Gran San Bernardo - Piemonte - Lago Maggiore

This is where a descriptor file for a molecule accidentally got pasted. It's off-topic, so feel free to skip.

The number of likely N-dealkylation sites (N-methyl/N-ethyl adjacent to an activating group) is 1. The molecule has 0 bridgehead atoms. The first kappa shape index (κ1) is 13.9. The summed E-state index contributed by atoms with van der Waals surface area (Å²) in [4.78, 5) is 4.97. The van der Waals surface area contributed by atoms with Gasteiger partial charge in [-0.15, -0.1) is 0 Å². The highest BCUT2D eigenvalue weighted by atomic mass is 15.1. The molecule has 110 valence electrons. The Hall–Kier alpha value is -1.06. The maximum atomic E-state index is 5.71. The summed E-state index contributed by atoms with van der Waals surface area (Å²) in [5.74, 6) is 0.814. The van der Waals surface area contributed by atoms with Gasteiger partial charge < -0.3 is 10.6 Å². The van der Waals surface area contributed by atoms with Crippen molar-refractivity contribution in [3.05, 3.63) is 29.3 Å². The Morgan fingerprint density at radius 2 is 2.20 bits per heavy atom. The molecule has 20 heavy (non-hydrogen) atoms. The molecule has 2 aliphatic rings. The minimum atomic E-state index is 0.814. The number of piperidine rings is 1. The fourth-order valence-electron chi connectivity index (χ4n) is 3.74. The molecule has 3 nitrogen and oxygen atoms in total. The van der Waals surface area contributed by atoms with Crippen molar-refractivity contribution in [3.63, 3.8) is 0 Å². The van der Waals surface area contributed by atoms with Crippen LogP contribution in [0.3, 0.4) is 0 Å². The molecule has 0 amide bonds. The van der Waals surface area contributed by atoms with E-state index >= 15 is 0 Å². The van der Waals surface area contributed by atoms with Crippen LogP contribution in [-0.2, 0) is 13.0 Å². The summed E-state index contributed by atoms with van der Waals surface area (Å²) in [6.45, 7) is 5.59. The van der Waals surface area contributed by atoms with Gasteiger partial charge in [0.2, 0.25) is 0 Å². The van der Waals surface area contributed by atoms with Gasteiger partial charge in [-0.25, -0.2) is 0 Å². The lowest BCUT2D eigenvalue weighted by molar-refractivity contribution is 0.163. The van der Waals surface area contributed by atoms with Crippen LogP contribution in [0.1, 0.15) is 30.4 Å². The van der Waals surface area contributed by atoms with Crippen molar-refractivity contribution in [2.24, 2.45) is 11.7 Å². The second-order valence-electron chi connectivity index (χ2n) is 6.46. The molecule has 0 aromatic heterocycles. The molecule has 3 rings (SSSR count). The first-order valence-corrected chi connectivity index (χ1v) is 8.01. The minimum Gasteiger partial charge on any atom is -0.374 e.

The Great St Bernard Pass (Fr. Col du Grand-Saint-Bernard, It. Colle del Gran San Bernardo) is the most ancient pass through the Western Alps, with evidence of use as far back as the Bronze Age, surviving traces of the Roman road and more recently the path of Napoleon's army into Italy in 1800. It is located at 45°52.2'N 7°10.3167'E. A hospice for travellers founded in 1049, named after Saint Bernard of Menthon, which later became famous for its St. Bernard dogs. The hospice still functions, occupying two buildings, of 1560 and 1898 (illustration, right). Pope Pius XI confirmed Bernard as patron saint of the Alps in 1923. The pass runs northeast-southwest through the Valais Alps at an elevation of 2,469 m (8,101 ft). From the north (Switzerland), the route to the pass follows the Dranse River valley above Martigny, then into the wild and desolate valley of the Dranse d'Entremont. The Great St Bernard Tunnel (and the main road) plunges through the mountains at the 1,915 m level; after the construction of the Simplon Tunnel further east in 1905, railroad traffic partly superseded the St Bernard road. The much smaller historic road winding over the pass itself, which is part of the Swiss border with Italy is only passable June to September. On the south side of the pass, the Great St Bernard Valley is drained by the Artanavaz River, which runs down to Aosta.